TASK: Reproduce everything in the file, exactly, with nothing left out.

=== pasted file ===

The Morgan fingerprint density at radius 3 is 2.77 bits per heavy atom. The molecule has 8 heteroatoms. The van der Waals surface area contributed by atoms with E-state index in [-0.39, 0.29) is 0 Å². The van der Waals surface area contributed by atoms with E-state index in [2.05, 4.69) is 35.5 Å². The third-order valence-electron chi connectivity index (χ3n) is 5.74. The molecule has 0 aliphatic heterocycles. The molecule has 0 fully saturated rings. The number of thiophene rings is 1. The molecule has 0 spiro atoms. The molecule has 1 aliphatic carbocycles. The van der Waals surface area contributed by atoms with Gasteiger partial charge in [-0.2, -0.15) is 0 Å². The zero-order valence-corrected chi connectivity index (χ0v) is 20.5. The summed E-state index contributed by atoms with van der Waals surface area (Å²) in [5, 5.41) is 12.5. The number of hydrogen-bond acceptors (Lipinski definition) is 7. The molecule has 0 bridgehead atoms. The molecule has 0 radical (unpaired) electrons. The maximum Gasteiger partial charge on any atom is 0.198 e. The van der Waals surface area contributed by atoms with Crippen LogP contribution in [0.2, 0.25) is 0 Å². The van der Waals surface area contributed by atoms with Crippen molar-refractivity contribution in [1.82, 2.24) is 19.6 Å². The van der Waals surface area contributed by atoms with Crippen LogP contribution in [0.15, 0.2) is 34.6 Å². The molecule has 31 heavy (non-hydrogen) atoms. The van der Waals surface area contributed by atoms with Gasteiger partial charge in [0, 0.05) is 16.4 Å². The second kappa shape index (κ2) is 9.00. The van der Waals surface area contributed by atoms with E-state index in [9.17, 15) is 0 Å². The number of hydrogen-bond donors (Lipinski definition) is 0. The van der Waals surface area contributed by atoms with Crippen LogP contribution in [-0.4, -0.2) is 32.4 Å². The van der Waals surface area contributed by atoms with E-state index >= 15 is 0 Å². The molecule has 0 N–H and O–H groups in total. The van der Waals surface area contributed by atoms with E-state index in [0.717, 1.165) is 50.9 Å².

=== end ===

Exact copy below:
The Morgan fingerprint density at radius 3 is 2.77 bits per heavy atom. The molecule has 8 heteroatoms. The van der Waals surface area contributed by atoms with E-state index in [-0.39, 0.29) is 0 Å². The van der Waals surface area contributed by atoms with E-state index in [2.05, 4.69) is 35.5 Å². The third-order valence-electron chi connectivity index (χ3n) is 5.74. The molecule has 0 aliphatic heterocycles. The molecule has 0 fully saturated rings. The number of thiophene rings is 1. The molecule has 0 spiro atoms. The molecule has 1 aliphatic carbocycles. The van der Waals surface area contributed by atoms with Gasteiger partial charge in [-0.2, -0.15) is 0 Å². The zero-order valence-corrected chi connectivity index (χ0v) is 20.5. The summed E-state index contributed by atoms with van der Waals surface area (Å²) in [5, 5.41) is 12.5. The number of hydrogen-bond acceptors (Lipinski definition) is 7. The molecule has 0 bridgehead atoms. The molecule has 0 radical (unpaired) electrons. The maximum Gasteiger partial charge on any atom is 0.198 e. The van der Waals surface area contributed by atoms with Crippen LogP contribution in [0.2, 0.25) is 0 Å². The van der Waals surface area contributed by atoms with Crippen molar-refractivity contribution in [1.82, 2.24) is 19.6 Å². The van der Waals surface area contributed by atoms with Crippen LogP contribution in [0.15, 0.2) is 34.6 Å². The molecule has 31 heavy (non-hydrogen) atoms. The van der Waals surface area contributed by atoms with Gasteiger partial charge in [0, 0.05) is 16.4 Å². The second kappa shape index (κ2) is 9.00. The van der Waals surface area contributed by atoms with E-state index in [9.17, 15) is 0 Å². The number of hydrogen-bond donors (Lipinski definition) is 0. The van der Waals surface area contributed by atoms with Crippen LogP contribution in [-0.4, -0.2) is 32.4 Å². The van der Waals surface area contributed by atoms with E-state index >= 15 is 0 Å². The molecule has 0 N–H and O–H groups in total. The van der Waals surface area contributed by atoms with E-state index in [0.717, 1.165) is 50.9 Å².